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Evaluating the No. 25 Michigan women’s basketball roster for the upcoming season, there’s one notable hole:

The Wolverines lack a true point guard.

This year’s team features a number of talented guards, but none of them have consistently facilitated the offense. Last season, seniors Danielle Rauch and Amy Dilk occupied the position. 

After their departures, the spot is up for grabs.

“It’s probably the question that in the offseason was the one most talked about in our office,” Michigan coach Kim Barnes Arico said at Michigan Media Day on Oct. 25. “What are we gonna do with this position, how are we gonna handle this position and how are we going to get our players ready for this position?”

Barnes Arico mentioned four players currently in the mix to earn minutes at point guard: sophomore Ari Wiggins, senior Michelle Sidor, sophomore Greta Kampschroeder and fifth-year Leigha Brown.

“We have a pool of people that, you know, haven’t signed up for it but they’ve played it in their career,” Barnes Arico said. “And we feel like we have a chance to be really good at it.”

Wiggins showed flashes of potential last year, appearing in 16 games off the bench in her first season. Barnes Arico claims that Wiggins is “probably faster” than anyone on the team and is dynamic with the ball in her hands, setting her up as a strong contender to earn minutes at point guard.

Sidor, who has yet to solidify herself as a consistent contributor through her three seasons, is vying to make the jump as a senior. Kampschroeder, on the other hand, is looking to establish herself as she enters her first year in Ann Arbor after transferring from Oregon State. Both guards have played at the point sporadically throughout their careers and have spent time practicing in the position during preseason.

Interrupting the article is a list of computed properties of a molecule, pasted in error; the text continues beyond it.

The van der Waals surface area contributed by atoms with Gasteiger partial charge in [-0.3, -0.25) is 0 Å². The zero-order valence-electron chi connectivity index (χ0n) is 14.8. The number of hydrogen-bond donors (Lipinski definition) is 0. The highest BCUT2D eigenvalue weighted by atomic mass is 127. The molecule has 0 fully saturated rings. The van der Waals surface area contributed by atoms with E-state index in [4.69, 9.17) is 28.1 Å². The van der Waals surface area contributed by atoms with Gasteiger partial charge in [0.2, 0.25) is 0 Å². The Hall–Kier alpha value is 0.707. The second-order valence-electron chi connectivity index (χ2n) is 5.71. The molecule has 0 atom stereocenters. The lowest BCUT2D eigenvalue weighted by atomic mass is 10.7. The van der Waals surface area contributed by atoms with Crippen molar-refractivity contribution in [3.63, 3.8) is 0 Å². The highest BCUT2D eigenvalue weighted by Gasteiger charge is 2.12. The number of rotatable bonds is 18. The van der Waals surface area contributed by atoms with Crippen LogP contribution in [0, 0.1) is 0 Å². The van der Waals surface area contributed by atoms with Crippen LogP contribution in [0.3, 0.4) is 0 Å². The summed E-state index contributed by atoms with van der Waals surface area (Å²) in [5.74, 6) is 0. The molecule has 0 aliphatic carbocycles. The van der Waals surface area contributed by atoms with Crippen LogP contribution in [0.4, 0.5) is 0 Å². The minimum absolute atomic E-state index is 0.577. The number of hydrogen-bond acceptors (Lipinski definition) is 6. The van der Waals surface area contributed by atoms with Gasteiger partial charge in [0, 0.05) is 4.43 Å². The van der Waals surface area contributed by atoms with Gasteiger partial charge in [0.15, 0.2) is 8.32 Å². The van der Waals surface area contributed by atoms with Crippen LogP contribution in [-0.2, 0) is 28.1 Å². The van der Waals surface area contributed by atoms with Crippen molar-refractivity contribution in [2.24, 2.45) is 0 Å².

Brown enters the mix with a different background, as an established leader and the Wolverines’ top returning scorer. Barnes Arico considers her one of the best guards in the country, someone who can effectively shoot and pass the ball.

“Obviously, she scores the basketball at such a high level, but her ability to make other people better I think is her separator,” Barnes Arico said. “She just has a special knack to pass the basketball.”

Last year, Brown was second in total assists with 81, behind only Rauch’s 85, and she led the team in assists per game with 3.4. Those passing abilities will prove especially valuable at the point guard position.

“(Point guard is) not going to be her permanent position, but I think she could really give us some great minutes at that spot,” Barnes Arico said.

As the team works to fill that hole, Barnes Arico also emphasized the importance of assistant coach Val Nainima, who coaches the point guards. Nainima was a point guard herself, playing for South Carolina prior to making her professional debut in Germany, where she spent three seasons before transitioning into coaching. 

Barnes Arico pegged Nainima as one of the best point guard coaches in the country, someone who has been instrumental in getting the candidates ready for the position — ever since the team’s final game last year.

With four options and an assistant coach dedicated to successfully filling the gap, the Wolverines appear to have the pieces in place to find their next point guard.

“There’s gonna be a lot of opportunities for people to see, and then I think someone’s going to earn it and someone’s gonna grab it and someone’s gonna run with it,” Barnes Arico said.

That competition is warranted. Michigan needs to find a dependable leader on the court for its offense to find consistent success.

Which player will emerge as that leader, however, remains in question.